This is a very interesting topic and I am intrigued by how the Humanitarian
OpenStreetMap Team has their salary models transparent on their website:
Perhaps there is something to copy from that as well?

/Jan Ainali

Den fre 11 sep. 2020 kl 11:44 skrev Chris Keating <>:

> Good morning everyone!
> There's a campaign(1) for nonprofits to disclose the salaries, or at least
> salary ranges, on job ads.
> An increasing body of evidence(2) shows that practices like not disclosing
> expected pay, and requiring applicants to disclose their current salary, is
> harmful to equity in the workplace.
> Not disclosing salaries affects pay levels within the organisation -
> because white men are usually relatively confident in negotiating their
> salaries upwards, so tend to end up with a better deal.
> It can also affect the diversity of candidates who apply. Candidates who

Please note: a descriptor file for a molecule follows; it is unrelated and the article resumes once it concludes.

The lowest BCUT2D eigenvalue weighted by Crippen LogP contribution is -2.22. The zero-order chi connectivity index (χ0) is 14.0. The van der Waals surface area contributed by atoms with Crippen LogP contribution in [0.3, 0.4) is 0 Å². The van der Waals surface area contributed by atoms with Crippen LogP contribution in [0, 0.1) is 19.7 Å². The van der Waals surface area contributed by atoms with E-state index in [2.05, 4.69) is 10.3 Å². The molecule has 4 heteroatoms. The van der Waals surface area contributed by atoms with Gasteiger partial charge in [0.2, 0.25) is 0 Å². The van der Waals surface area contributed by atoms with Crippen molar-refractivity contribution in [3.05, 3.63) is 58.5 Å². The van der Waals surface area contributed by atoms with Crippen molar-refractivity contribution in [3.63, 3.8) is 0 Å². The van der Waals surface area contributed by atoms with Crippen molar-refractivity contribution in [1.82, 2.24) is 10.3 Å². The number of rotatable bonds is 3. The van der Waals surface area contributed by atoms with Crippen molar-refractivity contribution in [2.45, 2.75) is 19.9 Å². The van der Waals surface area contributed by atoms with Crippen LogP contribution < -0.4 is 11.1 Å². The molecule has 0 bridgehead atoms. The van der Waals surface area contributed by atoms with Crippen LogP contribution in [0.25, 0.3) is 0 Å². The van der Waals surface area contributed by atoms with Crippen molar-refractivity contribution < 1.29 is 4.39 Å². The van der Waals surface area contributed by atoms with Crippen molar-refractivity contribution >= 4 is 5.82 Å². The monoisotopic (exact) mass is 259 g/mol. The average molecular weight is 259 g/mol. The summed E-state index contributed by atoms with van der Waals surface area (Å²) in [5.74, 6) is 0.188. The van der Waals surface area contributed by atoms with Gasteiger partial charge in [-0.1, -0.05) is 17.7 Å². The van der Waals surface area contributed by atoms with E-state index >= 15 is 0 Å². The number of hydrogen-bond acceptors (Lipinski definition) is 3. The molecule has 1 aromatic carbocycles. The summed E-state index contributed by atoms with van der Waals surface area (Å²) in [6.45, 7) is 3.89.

> have stronger networks within the industry they're moving into (again, more
> commonly white men with privileged social and educational backgrounds) also
> have clear expectations because they are 'in the know' about industry
> norms, while people who don't, find the lack of salary information a
> barrier to application. (After all, why take the time and effort to apply
> for a job when you have no idea how the likely pay compares to your current
> employment?)
> I know practices vary within the movement - I believe the WMF never
> mentions salaries on ads, and I don't know whether the range is disclosed
> to applicants or not - some chapters I know do advertise a salary. However,
> I'd urge all entities within the movement that hire staff to disclose the
> expected salary ranges for posts they are advertising, as part of their
> commitment to equality, diversity and inclusion.
> Thanks for reading,
> Chris
> (1):
> (2): e.g. at
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